Another view on college credit for AP classes
I complained recently that college professors too often wrongly dismiss high school teachers as being unsuited to teach college-level classes such as the Advanced Placement courses.
Two scholars from distinguished universities gently chided me for being too hard on their academic colleagues.
They might be right.
After an email exchange with John Fourkas, Millard Alexander Professor of Chemistry at the University of Maryland, and Bryan McCann, associate professor of history at Georgetown University, I concede that professors' concerns about AP often show no disrespect for high schools but instead stem from discomfort with the ill effects of colleges competing for AP students.
Fourkas and McCann like AP and similar college-level programs such as International Baccalaureate. They recognize that those classes have made high school more challenging and gotten students ready for long college reading lists and long exams.
"College professors love well-prepared students and are big fans of high school AP courses," Fourkas said.
"I happily acknowledge that the best high school teachers are, as a general rule, better teachers than the typical college professor," McCann said.
Critics of AP often say the program is losing clout in higher education as more colleges withhold more credits.
The opposite is true. For every elite institution such as Dartmouth, which recently dropped credit for AP and IB, there are hundreds of state community colleges and universities eager to lure good students by giving even more credit for college-level high school courses.
Prestigious universities such as Georgetown and Maryland also compete for the best students and are unlikely to do much to restrict credit. "As long as colleges see a competitive disadvantage in being careful about doling out Advanced Placement credits, few will go the route of Dartmouth," Fourkas said.
AP and IB courses improve high schools, the professors say, but too much credit gets in the way of giving new college students the deepest possible academic experiences.
McCann has visited AP classes. He notes that the focus is on delivering information, perhaps even more than is found in an introductory course at Georgetown.
At Georgetown, the focus is "on teaching students to think critically about sources, to understand historiographical debates and to research historical topics," he said.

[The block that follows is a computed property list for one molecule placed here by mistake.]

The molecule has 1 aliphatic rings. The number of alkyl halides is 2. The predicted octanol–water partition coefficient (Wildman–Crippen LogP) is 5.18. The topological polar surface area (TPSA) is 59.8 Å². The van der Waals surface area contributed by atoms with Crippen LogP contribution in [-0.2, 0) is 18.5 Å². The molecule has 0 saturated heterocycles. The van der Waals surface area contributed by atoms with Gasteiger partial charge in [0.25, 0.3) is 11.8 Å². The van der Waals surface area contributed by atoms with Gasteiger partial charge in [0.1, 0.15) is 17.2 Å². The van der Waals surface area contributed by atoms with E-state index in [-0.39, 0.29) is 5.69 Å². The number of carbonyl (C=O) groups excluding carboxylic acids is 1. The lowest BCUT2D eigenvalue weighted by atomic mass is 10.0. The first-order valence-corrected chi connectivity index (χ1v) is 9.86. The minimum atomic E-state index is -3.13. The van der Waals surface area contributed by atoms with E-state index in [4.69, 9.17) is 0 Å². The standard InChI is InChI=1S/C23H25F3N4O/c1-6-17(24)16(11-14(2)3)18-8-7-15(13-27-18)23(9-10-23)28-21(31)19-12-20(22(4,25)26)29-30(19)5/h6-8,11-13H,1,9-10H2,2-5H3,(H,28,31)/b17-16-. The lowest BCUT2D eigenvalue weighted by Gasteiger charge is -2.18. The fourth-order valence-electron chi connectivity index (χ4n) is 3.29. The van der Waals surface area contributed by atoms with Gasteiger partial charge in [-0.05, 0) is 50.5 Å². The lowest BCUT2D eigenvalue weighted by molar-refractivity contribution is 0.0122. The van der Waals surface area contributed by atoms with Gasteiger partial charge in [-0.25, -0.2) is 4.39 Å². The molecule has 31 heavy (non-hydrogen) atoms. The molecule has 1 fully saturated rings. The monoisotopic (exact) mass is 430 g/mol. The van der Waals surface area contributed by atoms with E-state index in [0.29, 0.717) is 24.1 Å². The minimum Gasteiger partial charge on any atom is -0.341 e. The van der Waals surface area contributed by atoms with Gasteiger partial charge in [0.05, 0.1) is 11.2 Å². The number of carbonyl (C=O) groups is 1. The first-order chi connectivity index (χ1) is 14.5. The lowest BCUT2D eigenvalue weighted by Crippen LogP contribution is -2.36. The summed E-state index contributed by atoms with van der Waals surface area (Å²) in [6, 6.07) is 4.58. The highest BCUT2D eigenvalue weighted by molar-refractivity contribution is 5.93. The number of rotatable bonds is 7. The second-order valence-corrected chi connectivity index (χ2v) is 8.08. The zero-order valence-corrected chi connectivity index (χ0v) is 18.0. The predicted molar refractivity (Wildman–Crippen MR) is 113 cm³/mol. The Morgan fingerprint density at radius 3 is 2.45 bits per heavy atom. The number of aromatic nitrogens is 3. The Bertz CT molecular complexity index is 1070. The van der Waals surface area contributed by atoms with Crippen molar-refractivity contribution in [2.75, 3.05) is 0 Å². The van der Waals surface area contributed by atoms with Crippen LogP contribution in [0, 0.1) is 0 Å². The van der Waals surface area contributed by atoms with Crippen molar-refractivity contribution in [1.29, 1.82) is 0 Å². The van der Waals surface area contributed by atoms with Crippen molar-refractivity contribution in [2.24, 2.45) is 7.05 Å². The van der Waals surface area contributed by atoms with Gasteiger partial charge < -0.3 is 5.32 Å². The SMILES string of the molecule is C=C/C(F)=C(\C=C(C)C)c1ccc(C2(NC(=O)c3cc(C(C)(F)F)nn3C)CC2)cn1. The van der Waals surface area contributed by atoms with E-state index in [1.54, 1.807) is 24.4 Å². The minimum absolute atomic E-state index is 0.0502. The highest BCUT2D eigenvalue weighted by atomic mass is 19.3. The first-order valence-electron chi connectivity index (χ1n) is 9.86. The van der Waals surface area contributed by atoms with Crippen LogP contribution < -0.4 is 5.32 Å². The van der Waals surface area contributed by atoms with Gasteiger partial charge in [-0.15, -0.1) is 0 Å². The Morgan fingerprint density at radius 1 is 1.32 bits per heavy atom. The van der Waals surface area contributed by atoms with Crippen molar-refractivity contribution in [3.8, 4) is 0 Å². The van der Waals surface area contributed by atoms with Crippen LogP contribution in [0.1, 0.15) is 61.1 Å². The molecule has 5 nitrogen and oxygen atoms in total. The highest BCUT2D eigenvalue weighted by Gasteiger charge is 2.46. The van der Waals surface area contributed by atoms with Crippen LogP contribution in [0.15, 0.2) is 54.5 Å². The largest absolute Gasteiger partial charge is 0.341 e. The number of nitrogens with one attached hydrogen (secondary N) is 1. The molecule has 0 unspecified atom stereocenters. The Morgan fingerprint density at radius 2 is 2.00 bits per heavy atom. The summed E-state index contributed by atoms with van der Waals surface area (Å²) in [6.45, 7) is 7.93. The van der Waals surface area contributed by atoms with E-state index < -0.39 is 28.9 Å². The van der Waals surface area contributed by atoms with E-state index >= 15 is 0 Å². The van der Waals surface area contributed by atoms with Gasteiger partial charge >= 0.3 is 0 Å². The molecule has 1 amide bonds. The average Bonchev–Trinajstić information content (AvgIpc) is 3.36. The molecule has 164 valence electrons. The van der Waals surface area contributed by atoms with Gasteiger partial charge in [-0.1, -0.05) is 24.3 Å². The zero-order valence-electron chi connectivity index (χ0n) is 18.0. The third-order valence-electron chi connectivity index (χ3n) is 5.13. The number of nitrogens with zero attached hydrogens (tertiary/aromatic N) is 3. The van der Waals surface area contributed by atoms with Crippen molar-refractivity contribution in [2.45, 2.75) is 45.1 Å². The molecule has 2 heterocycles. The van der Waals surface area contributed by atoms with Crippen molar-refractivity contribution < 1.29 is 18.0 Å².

With an AP credit, a student can skip that course.
"We do not like to see our students getting shortchanged or graduating from our institutions without the best education that they can possibly get," Fourkas said.
One flaw in their argument is their idealized view of introductory college courses. On many college campuses, introductory courses are not as sophisticated as those at Georgetown and Maryland.
And during that first year of college, many undergraduates are enjoying the freedom of being away from their parents and aren't as motivated to study as when they were high-schoolers hoping for good grades to impress colleges.
But Fourkas and McCann show colleges are hurt by one of the greatest weaknesses of public high school education - the lack of required research projects, even for the best students.
IB students and private school students must do long papers. But the vast majority of high school students don't have that requirement and arrive at college unable to appreciate the research skills that the best introductory college courses teach.
Fourkas said that "professors and high-school teachers are all on the same team, and the goal of that team is to give the best education we can to our students."
Here is a possible joint venture: Why don't the professors help the teachers persuade public high schools to teach research with required projects?
That might raise the quality of the first year of college in a way that would please AP teachers who see the students off and the college instructors who greet them.
Mathews is education writer for The Washington Post.